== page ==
Betsy Ross was born in 1752, and was named Elizabeth Griscom at birth. Her fame is attached to her married name, and a shortened version of her given name. Betsy Ross is most well known for her creation of and involvement in the first American flag.
1. Maker of the first American flag
Betsy Ross is best known for being the person credited with having made the first American flag. There is much debate about the subject, but one story is that she knew George Washington through where their pews were in church, and he asked Betsy Ross to make the flag in 1776. According to the story that is told by Ross’s grandson, Washington was impressed with Ross’s ability to cut a five pointed star with one clip of the scissors, so long as the fabric was folded correctly, and knew of her ability to sew etc. and thus asked her to make the flag. Of course, were it not for Betsy Ross’s grandson, no one would know who she was or what she did. Her grandson is the one who told her story to a local magazine, and later it was published in school text books, and history books.
2. The debate of whether or not she was the maker of the first American flag
One reason we still study Betsy Ross today, and recognize her name is that no one is certain if she actually did sew the flag, or if it was just a story told by her family. In fact, much of her fame is through proving she was not the maker of the first American flag. Most scholars agree that it was not Betsy Ross, but rather a commissioned company, and while she was a flag maker by trade, the story is unfounded.
3. Design of the American flag
Some people believe that whether or not Ross actually made the first American flag, she may have had a hand in its design. There is still speculation about her ties to George Washington, and her suggestion of using a five point star (the kind she could cut with one clip of scissors). It is said that she suggested the design to George Washington who then made a rough sketch based on her ideas, using a five, rather than six, point star.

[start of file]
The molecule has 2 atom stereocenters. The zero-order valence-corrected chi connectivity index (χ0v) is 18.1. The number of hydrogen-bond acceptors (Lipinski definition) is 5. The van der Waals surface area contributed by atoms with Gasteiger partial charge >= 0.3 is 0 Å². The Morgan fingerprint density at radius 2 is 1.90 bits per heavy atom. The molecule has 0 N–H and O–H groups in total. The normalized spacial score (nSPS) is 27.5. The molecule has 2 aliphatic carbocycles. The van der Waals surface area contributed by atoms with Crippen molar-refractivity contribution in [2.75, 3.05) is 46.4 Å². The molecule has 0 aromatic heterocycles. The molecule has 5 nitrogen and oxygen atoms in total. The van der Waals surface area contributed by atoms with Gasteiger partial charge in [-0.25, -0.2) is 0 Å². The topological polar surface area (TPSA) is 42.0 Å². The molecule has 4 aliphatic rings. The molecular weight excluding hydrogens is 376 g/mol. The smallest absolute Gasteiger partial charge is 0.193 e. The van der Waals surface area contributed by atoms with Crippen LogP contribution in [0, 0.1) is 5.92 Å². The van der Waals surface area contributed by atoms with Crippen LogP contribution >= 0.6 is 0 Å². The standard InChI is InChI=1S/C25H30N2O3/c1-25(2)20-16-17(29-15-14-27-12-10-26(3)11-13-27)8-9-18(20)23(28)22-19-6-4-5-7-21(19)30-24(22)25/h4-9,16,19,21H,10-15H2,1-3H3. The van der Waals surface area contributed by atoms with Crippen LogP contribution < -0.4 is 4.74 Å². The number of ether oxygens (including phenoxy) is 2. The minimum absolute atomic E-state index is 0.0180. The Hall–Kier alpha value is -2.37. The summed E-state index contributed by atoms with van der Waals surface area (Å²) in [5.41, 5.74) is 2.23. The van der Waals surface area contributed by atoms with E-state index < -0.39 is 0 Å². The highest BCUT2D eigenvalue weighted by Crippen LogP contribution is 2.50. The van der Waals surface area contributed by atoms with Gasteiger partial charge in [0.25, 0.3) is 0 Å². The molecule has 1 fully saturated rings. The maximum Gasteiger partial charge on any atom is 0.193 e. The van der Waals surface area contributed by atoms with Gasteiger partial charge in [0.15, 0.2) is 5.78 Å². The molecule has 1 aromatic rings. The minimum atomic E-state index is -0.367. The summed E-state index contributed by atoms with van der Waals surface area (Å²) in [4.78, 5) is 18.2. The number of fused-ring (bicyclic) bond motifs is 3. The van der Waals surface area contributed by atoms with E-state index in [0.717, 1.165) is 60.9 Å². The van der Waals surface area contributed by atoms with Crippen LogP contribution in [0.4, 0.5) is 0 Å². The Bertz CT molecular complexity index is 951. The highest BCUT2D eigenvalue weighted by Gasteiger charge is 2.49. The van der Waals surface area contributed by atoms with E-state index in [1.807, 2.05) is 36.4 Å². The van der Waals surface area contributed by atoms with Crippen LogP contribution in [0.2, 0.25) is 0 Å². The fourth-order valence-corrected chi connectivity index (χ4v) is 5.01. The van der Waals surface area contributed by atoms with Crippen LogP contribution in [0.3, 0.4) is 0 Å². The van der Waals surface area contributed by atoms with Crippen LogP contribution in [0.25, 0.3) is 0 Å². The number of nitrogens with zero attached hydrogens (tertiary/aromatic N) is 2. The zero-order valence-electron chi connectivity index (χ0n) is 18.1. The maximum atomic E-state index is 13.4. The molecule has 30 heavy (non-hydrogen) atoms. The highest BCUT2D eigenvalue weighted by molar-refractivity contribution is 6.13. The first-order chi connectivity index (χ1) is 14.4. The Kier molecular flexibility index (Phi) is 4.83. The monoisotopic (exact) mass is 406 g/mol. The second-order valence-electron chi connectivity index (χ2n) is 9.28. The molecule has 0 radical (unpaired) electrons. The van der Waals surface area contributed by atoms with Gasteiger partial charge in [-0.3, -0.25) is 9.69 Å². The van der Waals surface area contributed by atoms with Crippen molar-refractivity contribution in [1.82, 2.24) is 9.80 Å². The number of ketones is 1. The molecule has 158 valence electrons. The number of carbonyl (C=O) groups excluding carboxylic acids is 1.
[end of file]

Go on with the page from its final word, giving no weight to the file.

4. Forward thinker
Despite her involvement or lack thereof in the American flag, Betsy Ross is also known today because of her forward thinking. Rather than being bound by the rules of society she thought for herself, and was one of the first members of the Fighting Quakers religious group, a group known for not being as strict with outdated religious practices, but rather encouraged forms of and expressions of free thinking.
5. Independent woman
One reason so many respect Betsy Ross was that Ross was an independent woman, something fairly rare for her time. She was an accomplished needle worker, and used her skills and business sense to keep herself afloat financially after her first husband died, and before she remarried.
6. Member of the first women’s movement
Betsy Ross is famous for a number of reasons, but one is simply that it was a popular sentiment to have a woman be a part of the American Founding, not just “Founding Fathers”. Thus, she became a symbol, and a recognizable name for the women’s movement.
7. A figure of her time
Even if Betsy Ross never met Washington and never had a hand in the making of the first American flag, she is an important historical figure as she represents many other women of that time. She is a good example of what many women went through, such as being a widow, marrying for economic reasons, having to buck social tradition and run a business as a woman, etc.
8. Lack of information
Betsy Ross’s true involvement in history is unknown, she is said to be buried three different places, there is speculation about where she lived, etc. Thus, part of her fame is the simple lack of fact.
9. Part of the American Founding
Whether or not she truly made the first flag, Betsy Ross stands as a memorial to the contributions of women and their role in the founding of America. She is a symbol, and a person that can be used as an example of someone who gave their husbands, time, and self to the founding of this country. To this day there exists an association devoted to keeping the name and legacy of Betsy Ross alive, and to honoring her role in America’s history, whether or not it is actually accurately portrayed.
10. Interdenominational marriage
One of the reasons Betsy Ross is remembered is because she married outside of her faith, and withstood the social and economic consequences of doing so. During her time, if you were a Quaker and married someone who was not, you were cut off by your family, and “read out” in the community. Despite the persecution, Betsy followed her heart.
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